Want to hear a bad joke? I promise it's only slightly terrible. Ok, here goes.
Most real estate investors won't touch long-distance real estate investing with a 10-foot pole. Why? Because it's not long enough.
OK, now that you're done rolling on the floor laughing, let's take a look at why long-distance real estate investing is actually surprisingly awesome (and why it's the only type of real estate investing I participate in).
1. Better deal flow
You may be one of many Americans that has seen the incredible run-up in real estate prices over the last decade. You also might be one of those people that lives in a prohibitively expensive area. Many times this stops investors from investing at all. But guess what? There are deals all over the place. You can choose a more affordable market or any market that helps you achieve your goals. Looking for cash flow? There's a market for that. Looking for industrial real estate within an hour of a major metro on one of the coasts? There's a market for that too. You just need to find the area and asset that is aligned with your long-term goals.
2. It's hands-off
Perhaps the biggest fear investors have when considering long-distance real estate investing is not being there. What if something goes wrong? What if the tenant skips town? Well, the benefit to investing far away is that you need to set up systems to deal with any possible scenario that could come up. Luckily, there's a thing called property management. Yes, they take a cut of the rents, but trust me, it is worth every penny. A good property manager will give you peace of mind and lighten the load significantly.
3. Easier than ever
Finding the right market is key. There are several factors to consider when vetting a market. As you learn to evaluate markets all over the country, you'll multiply your experience and become a more savvy investor. If you just stick to investing in your hometown, you may know it like the back of your hand, but you also may be blinded to macroeconomic trends or other factors that may not strengthen your investing business long term.
Luckily, it's easier than ever to vet markets with the help of online tools.
One tool I use frequently when evaluating far-flung markets is City Data. This free website has tons of information. Demographic info, real estate pricing, schools, crime...you name it. It's a great place to start and get an idea of an area.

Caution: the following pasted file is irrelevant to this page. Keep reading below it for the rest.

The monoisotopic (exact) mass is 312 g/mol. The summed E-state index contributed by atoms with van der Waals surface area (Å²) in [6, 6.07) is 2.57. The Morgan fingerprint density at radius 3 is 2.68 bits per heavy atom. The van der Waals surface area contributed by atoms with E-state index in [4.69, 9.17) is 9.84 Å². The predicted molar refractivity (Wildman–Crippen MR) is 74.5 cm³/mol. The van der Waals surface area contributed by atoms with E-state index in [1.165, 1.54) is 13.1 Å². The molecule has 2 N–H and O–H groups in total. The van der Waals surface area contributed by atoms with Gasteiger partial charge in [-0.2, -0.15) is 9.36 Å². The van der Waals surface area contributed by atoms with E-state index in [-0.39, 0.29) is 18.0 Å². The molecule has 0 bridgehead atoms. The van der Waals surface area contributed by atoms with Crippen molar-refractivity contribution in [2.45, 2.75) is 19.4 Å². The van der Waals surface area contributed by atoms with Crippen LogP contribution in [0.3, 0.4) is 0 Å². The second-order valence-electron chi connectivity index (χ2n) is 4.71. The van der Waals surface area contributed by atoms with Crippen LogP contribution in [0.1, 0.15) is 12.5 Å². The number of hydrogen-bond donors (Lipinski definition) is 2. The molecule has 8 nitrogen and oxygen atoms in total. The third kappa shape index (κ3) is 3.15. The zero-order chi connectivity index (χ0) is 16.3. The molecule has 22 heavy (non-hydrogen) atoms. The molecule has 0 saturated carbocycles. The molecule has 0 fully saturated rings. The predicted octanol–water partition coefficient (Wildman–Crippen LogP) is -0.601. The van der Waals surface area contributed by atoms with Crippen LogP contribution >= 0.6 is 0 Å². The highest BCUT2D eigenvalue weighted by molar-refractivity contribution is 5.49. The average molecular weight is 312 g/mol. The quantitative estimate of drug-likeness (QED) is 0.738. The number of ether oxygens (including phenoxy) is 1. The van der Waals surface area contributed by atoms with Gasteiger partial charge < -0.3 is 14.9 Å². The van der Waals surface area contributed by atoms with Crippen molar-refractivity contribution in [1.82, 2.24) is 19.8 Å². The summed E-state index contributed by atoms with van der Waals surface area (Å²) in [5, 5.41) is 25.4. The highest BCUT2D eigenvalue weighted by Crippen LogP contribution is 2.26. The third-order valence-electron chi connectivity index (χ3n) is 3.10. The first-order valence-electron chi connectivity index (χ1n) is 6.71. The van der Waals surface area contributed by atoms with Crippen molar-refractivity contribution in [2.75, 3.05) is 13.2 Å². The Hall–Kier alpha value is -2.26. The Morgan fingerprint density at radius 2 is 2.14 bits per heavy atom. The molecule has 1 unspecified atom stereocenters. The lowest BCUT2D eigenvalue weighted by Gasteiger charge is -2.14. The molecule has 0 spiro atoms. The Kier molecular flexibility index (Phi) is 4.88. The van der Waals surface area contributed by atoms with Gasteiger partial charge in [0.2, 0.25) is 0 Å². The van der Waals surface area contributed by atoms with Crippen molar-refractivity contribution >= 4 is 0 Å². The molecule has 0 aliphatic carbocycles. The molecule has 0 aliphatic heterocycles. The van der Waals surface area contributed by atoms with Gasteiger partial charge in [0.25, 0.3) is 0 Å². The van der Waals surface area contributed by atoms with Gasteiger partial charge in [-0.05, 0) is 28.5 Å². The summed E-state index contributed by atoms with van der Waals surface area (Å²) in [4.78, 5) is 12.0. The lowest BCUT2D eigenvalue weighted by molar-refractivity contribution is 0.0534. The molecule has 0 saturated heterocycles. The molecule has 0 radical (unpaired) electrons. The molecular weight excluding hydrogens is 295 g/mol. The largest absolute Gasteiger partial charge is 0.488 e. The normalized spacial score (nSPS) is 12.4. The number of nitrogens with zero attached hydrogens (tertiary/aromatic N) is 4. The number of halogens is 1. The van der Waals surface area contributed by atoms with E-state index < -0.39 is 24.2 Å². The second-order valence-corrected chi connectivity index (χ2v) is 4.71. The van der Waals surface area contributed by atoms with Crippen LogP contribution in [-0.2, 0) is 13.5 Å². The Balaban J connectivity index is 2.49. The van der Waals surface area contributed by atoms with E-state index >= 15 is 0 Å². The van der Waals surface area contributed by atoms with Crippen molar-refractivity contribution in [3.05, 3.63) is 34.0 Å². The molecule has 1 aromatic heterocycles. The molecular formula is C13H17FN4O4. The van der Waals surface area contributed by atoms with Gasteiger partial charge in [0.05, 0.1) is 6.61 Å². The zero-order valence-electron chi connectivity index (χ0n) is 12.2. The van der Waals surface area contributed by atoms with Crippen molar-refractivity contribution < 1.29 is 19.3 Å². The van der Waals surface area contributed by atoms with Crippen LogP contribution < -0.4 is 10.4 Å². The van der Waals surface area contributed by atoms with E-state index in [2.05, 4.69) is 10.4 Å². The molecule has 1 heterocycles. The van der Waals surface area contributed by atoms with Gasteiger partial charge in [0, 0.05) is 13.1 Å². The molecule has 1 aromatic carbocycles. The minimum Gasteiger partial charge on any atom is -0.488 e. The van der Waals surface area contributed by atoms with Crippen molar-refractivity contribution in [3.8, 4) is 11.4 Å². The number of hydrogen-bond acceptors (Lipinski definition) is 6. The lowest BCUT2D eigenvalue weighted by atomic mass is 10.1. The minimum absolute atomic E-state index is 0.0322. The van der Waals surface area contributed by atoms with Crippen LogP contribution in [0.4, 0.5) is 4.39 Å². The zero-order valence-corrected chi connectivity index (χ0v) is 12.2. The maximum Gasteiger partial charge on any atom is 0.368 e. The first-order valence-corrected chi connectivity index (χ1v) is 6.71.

For example, you're going to want to target areas with good schools, plenty of jobs, and low crime. When you narrow down these criteria, it gives you a good jumping off point for a deeper dive.
Specific things I look for are county seats. There are typically more jobs related to the local county government so this is a nice shortcut, but it's also not an end-all be-all. The next thing to consider is population size and growth. Regarding population, there are no set rules but I want a large enough population to be able to absorb potential contractions in the local economy. The larger the population the less of an effect a business or industry leaving will have on the local real estate market.
Wages are another important metric. I like to see what the median income is for a household and then work backwards on what rents would be for the types of housing I'd like to invest in. Would your rental be affordable for that median income earner? If not, are there enough people making the income needed for your particular property?
Long-distance investing can help you achieve your goals more quickly. Once your strategy is in place, you can rinse and repeat, either in the same market, or a different one. Say you have a vacation rental around Disney World. You will already have a property manager, maintenance person, and cleaning company. All you need to do to scale is find another property close by.
If you're branching into another market, you'll have the advantage of knowing exactly what vendors you'll need in place to make your investment a success.
One final caveat
If you're a new investor, it still may make sense to try to invest locally for your first deal. You'll likely have local connections and market knowledge that will give you an edge. Once you feel comfortable with the process, consider branching out. You just might get surprisingly awesome results.